The highlight of Ambler’s early years as a novelist was The Mask of Dimitrios (1939, retitled A Coffin for Dimitrios in the United States), an original and entertaining dissection of a colorful international criminal. More complex and ambitious than Ambler’s previous works, the story advanced on two planes—the investigations of Latimer, an English academic turned detective novelist (author of A Bloody Shovel), as he pieces together the biography of a supposedly dead Dimitrios, following a trail of swindle, espionage, and murder from Istanbul through eastern Europe to France, and the elaborate recollections of Dimitrios’s friends and enemies that Latimer meets along the way. In the end, in a slowly anticipated but blissfully satisfying plot development, the two planes come together, with Latimer facing down a figure seemingly back from the dead: Dimitrios himself. The story climaxes in a welter of suspense, a final blackmail plot, a fight to the death, and two blood-soaked bodies in a back-alley Paris apartment. Ambler concludes with a signature irony: like an appalled Alice backing away from all she has seen down the rabbit hole, Latimer flees the secret world he has uncovered (the world of ruthless criminals, ubiquitous corruption, global events controlled by international corporations and paid assassins) and returns to the comforting unreality of his next cozy mystery plot, another gentle murder in the country vicarage.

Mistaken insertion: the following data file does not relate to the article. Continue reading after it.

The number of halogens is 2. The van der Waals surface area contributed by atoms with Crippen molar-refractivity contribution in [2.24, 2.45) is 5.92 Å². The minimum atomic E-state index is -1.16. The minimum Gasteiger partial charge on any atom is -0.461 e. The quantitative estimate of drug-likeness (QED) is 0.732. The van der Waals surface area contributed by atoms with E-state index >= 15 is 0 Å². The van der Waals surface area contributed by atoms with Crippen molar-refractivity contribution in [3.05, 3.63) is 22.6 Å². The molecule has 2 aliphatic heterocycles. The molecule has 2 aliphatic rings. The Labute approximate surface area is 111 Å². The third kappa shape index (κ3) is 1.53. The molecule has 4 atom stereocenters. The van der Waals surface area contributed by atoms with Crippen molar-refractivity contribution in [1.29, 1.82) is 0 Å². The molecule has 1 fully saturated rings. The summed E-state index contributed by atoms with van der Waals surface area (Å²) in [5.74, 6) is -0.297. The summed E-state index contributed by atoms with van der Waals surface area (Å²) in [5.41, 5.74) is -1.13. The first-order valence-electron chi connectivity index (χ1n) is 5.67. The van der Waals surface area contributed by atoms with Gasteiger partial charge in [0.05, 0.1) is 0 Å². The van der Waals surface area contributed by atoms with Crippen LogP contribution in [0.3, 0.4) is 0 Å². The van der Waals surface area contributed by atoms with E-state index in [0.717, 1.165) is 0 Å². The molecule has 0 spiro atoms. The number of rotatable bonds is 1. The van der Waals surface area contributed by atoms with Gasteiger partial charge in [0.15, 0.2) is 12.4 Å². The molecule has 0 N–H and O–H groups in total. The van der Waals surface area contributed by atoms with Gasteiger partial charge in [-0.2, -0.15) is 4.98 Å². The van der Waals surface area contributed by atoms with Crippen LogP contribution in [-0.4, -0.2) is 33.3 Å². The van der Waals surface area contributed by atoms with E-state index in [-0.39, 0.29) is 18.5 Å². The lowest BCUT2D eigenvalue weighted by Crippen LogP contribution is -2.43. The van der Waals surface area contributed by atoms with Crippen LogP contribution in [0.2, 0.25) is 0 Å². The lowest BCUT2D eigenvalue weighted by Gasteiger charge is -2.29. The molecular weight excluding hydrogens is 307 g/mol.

The influence of Dimitrios’s plot and structure could be felt in other works through the years. Graham Greene’s The Third Man would feature another criminal mastermind, Harry Lime, presumed dead but “resurrected.” The way Ambler constructs Dimitrios’s life story would be repeated on film in Citizen Kane (and Orson Welles would then codirect and star in an adaptation of Ambler’s Journey into Fear). The intricate structure of Ambler’s Dimitrios would soon become a standard method for telling the story in assorted ’40s filmnoirs, where flashbacks, convoluted plots, and so-ciopathic protagonists became the norm. In fact, the Hollywood film version of Ambler’s novel, using the American title, starred Peter Lorre (as Latimer) and Sydney Greenstreet, two film noir stalwarts first teamed in The Maltese Falcon (1941).